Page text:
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Regional Interests

For Oakland Student and Her Teacher, Graduation Means Both Celebration and Loss

Students at Oakland’s Fremont High will collect their diplomas in person this week, part of a wave of Oakland public school seniors who’ve managed to make it through a year of distance learning. But at Fremont High where staff focus heavily on getting English Language learners to academic success, the pandemic has left gaps, unraveling the kind of in person support system that helped students not only graduate but plan their next steps.

The Friday before graduation Karina Dealba Perez was inside Fremont High school bent over a computer, working on her post graduation plan with her teacher, Maya Brodkey. They were looking over the AmeriCorps community service program while other students in the room were getting last minute projects done in order to graduate on time.

There was a moment in this school year when Dealba Perez wasn’t sure she was going to graduate. She was working so many hours to support her family that school went by the wayside. Even when her father got his restaurant job back this Spring, things didn’t get easier on the family financially.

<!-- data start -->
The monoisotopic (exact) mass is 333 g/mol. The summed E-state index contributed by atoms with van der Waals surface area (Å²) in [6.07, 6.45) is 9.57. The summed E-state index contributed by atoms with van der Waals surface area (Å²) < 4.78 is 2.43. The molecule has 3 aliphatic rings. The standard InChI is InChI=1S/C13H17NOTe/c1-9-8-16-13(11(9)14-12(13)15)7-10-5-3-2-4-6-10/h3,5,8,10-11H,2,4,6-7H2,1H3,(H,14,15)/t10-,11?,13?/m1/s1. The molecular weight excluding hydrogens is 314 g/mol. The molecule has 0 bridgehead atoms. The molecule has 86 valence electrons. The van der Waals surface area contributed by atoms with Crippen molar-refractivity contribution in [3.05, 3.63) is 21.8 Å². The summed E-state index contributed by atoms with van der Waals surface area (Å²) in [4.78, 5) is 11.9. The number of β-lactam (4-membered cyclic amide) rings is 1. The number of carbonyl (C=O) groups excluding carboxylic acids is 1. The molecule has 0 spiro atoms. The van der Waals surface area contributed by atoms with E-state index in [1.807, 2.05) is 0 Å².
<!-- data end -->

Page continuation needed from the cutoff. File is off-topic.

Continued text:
“We just had a funeral and we have a lot of funeral expenses going on and it’s a lot,” Dealba Perez explained. Her cousin who had been living with her family died of gunshot wounds earlier this year.

“My mom was his guardian so he was like a brother to me,” she said. “We didn’t have money, we weren’t prepared for it,” said Dealba Perez. She says she stopped going to classes for almost a month, but once she let her teacher know, she helped out.

Brodkey gave her work she could do on her own time, as part of a capstone project to help make up for lost attendance. It’s common at Fremont High for teachers to be more than educators and yet, at this point in the pandemic, Maya Brodkey was also having financial issues of her own.

“My partner had to close her business due to Covid and all of a sudden Oakland rent was really expensive and we had to move someplace where we could afford to be,” Brodkey said. The couple decided to try out living in Eureka, roughly five hours north of the Bay Area, where rent was cheaper, until school reopened in person.